The Week In Sports
SCOTT SIMON, HOST:
Time now for sports.
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SIMON: Pow. Zap. Crunch. The Cleveland Cavaliers defeated a very game team, the Toronto Raptors, by 26 points last night. They're headed to the NBA Finals for the second straight time. But they may not beat the Golden State Warriors again. Our sports correspondent, Tom Goldman, joins us. Good morning, Tom.
TOM GOLDMAN, BYLINE: Hello. And, you know, listening to you there, I am just trying to imagine you, Scott, if the Cavs and the Cubs win titles this year.
GOLDMAN: (Laughter) Enough said, enough said.
SIMON: I know you don't want - LeBron James, though, headed to his sixth straight finals. Now, I know you don't want me to sing again, but, Tom, what do all little kids growing up on the skid say?
GOLDMAN: I don't know, Scott. What?
SIMON: Cleveland rocks. The Cavs were foundering in January. But they were fearsome last night, weren't they?
GOLDMAN: Yeah, but all due respect, which means I'm going to say something disrespectful about Toronto, the Raptors are not Golden State or Oklahoma City. And the Cavs will face one of them in the finals. And when they do, it's all hands on deck. As great as he is, LeBron James will not be willing his team to victory against the Western Conference champion.
SIMON: Best regular-season team in history is the Golden State Warriors. But they're on the ropes against Oklahoma City right now, aren't they?
GOLDMAN: They certainly are. And what they're facing tonight, not going to be easy with that crazy Oklahoma City crowd getting the Thunder amped up. And the Thunder have already been playing amped basketball. If Golden State wins tonight, it'll be remarkable, and you can put it on the remarkable list the Warriors have compiled over the past two seasons.
SIMON: If they do lose, particularly at this stage, how will history remember the Golden State Warriors and that record?
GOLDMAN: They'll be remembered as having the greatest regular season in history and perhaps being the most exciting regular-season team in history. But not getting the ring will be a mark against them. And, you know, sadly, I think it'll bring up the naysaying from last season, when, after they did win the title, they were still criticized by some because they didn't play the Clippers or the Spurs or the Thunder along the way. And in the finals, of course, they beat an undermanned Cleveland team, missing Kevin Love and Kyrie Irving. So this whole magical ride may suddenly seem less magical.
SIMON: May I quote a great Talmudic philosopher?
GOLDMAN: Please do.
SIMON: Scottie Pippen, Shmuel (ph) Pippen as he's sometimes known, who said, "it don't mean a thing if you ain't got that ring."
GOLDMAN: (Laughter) Love it.
SIMON: I want to talk about Baylor. Just a damning report emerged on Thursday saying, essentially, the school failed to protect female students from sexual assault. They fired their very successful football coach, Art Briles, because a number of assaults, allegedly, were committed by football players. Is this a watershed moment for big-time college sports?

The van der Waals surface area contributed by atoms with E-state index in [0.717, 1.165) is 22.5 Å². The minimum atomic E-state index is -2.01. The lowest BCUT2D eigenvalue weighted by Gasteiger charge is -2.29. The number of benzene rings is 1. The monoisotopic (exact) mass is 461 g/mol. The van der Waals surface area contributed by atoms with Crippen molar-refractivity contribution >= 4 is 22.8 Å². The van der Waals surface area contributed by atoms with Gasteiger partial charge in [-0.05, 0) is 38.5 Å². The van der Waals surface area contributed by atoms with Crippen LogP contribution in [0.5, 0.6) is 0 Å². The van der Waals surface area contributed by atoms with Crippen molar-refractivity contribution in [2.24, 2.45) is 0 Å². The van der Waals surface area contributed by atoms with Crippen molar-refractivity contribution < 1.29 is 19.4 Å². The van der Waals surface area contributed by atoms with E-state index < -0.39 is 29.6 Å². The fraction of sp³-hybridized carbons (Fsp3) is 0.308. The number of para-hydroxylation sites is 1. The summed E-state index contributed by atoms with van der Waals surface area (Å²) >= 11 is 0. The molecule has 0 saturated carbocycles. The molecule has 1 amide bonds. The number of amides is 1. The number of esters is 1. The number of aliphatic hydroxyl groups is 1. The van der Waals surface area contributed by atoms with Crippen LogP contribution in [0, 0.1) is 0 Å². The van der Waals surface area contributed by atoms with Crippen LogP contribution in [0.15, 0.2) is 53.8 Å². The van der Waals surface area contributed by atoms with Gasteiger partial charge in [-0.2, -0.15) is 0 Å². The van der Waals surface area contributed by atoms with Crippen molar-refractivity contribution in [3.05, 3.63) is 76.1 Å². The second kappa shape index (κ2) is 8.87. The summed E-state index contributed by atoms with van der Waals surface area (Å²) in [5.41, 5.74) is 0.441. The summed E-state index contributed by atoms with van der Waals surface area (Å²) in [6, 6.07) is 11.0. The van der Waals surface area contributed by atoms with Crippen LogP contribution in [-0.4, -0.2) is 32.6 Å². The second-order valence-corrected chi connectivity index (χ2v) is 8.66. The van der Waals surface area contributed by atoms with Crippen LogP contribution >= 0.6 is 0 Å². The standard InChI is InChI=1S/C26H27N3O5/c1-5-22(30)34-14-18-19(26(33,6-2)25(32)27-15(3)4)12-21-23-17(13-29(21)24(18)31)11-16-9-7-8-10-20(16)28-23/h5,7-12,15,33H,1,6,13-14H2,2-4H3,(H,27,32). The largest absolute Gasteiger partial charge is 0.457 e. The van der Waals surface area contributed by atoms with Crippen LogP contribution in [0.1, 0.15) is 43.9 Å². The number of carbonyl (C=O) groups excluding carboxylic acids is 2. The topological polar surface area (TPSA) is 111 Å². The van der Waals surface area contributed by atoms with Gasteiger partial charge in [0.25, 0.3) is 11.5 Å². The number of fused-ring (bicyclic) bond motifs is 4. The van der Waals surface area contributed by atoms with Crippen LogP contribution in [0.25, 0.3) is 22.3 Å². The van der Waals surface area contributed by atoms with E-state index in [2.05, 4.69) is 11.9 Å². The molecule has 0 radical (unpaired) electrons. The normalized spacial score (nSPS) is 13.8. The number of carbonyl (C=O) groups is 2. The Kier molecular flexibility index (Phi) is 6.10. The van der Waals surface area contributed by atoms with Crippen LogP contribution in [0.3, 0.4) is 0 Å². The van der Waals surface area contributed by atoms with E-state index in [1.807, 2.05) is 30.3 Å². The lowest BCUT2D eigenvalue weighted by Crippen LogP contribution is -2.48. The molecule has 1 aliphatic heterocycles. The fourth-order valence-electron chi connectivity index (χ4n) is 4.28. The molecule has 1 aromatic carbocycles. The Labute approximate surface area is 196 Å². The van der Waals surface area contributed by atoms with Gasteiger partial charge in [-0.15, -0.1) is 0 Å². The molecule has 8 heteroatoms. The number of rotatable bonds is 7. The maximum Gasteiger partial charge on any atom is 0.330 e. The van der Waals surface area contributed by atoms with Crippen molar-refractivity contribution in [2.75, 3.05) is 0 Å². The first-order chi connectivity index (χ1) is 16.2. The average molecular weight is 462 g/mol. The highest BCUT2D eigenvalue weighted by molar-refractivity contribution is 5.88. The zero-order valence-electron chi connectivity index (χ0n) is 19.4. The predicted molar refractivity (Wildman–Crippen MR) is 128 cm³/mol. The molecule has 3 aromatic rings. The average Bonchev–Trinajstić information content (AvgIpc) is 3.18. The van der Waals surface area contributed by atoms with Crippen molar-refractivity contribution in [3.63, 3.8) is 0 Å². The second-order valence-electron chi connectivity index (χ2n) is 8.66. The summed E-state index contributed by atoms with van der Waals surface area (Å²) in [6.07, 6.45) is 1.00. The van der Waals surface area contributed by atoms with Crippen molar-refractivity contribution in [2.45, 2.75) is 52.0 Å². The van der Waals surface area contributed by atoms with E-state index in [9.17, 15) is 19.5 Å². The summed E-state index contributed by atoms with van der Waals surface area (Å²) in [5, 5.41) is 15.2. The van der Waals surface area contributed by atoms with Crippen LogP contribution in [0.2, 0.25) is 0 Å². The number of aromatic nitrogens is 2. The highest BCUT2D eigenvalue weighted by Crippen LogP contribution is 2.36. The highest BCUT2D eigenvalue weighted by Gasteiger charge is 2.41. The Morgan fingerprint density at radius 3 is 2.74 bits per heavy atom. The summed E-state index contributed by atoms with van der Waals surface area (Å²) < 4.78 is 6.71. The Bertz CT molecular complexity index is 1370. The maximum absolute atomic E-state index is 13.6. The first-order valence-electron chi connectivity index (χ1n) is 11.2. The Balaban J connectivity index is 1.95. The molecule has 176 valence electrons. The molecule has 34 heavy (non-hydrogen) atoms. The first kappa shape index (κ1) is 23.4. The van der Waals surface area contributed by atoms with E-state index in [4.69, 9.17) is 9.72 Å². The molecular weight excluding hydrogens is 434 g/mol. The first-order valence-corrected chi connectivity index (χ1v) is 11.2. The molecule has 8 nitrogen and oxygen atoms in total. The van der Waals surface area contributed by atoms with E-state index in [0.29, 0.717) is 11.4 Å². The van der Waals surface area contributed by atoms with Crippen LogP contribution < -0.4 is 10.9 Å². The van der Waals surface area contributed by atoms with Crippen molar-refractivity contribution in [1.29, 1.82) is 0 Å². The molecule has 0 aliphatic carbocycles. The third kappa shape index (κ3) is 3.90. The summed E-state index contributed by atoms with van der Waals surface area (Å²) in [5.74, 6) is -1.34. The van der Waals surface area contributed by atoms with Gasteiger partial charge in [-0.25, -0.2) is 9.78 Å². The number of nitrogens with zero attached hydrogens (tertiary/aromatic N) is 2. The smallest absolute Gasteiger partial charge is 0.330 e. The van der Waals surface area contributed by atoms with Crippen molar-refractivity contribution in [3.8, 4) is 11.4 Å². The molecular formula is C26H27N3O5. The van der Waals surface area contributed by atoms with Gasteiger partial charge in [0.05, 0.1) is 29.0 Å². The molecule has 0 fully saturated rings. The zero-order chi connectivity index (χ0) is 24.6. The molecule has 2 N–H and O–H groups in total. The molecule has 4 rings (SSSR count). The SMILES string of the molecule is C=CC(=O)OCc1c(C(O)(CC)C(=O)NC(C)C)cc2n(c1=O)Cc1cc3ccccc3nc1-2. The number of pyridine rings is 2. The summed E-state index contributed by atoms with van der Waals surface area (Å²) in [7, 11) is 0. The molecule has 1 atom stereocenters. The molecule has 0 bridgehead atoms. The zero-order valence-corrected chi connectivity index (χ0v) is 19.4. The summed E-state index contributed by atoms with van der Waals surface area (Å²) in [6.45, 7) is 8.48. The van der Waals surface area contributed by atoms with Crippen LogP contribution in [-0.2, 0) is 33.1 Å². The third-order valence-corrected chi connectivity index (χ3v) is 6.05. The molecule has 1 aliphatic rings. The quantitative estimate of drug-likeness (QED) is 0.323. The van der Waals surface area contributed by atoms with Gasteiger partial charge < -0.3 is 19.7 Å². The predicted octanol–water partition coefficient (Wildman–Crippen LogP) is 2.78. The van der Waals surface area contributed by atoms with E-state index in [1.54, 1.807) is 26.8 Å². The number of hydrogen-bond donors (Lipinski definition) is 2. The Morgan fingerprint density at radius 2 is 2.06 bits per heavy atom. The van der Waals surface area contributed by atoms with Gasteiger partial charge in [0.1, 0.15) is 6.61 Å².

GOLDMAN: Well, I think it could be, but I don't think it is so far. You know, there's a lot of talk out there about the reaction to the report by the university being insufficient. The president of the university, Kenneth Starr, is being stripped of his presidency, but he's still being allowed to be chancellor and teach classes, law classes. They'll be taught by a man who presided over a university that didn't adhere to federal civil rights law called Title IX.
Starr said in a statement he didn't know about the assault allegations until last fall and then he started investigations right away. There's still so much we don't know. The 13-page report is lacking in detail. There are others at the university who were fired, but we don't know who or why. Until we have all the answers, Scott, this won't be a signature moment that other universities must avoid at all costs.
SIMON: Yeah. And, by the way, I'll tell you we've got 1:20 left until the end of the segment, OK...
GOLDMAN: Yes, sir.
SIMON: ...Enough time to talk about this - 150 top doctors and scientists from around the world signed a letter delivered to the World Health Organization yesterday saying the 2016 Olympics ought to be moved from Rio in August or at least postponed because of the threat of the Zika virus and half a million visitors who could bring it back home. Do you see any chance that would happen?
GOLDMAN: You know, the WHO has answered this letter by saying suspending the Olympics or staging them elsewhere would not significantly alter the spread of the virus, so, no, the WHO says it doesn't - the games don't have to be moved or postponed. And the International Olympic Committee has said it listens to the WHO and will obviously continue to do so now.
SIMON: But they're essentially saying we don't believe that scientific opinion.
GOLDMAN: I think they're saying that, you know? And they're finding it, you know - I think it's hard (laughter) to argue with 150 respected voices. Apparently they're saying no and the CDC - head of the CDC has said it shouldn't be moved either. But that's 150 voices and it's going to be interesting to see how this plays out.
SIMON: Tom Goldman, thanks so much.
GOLDMAN: You're welcome, Scott.
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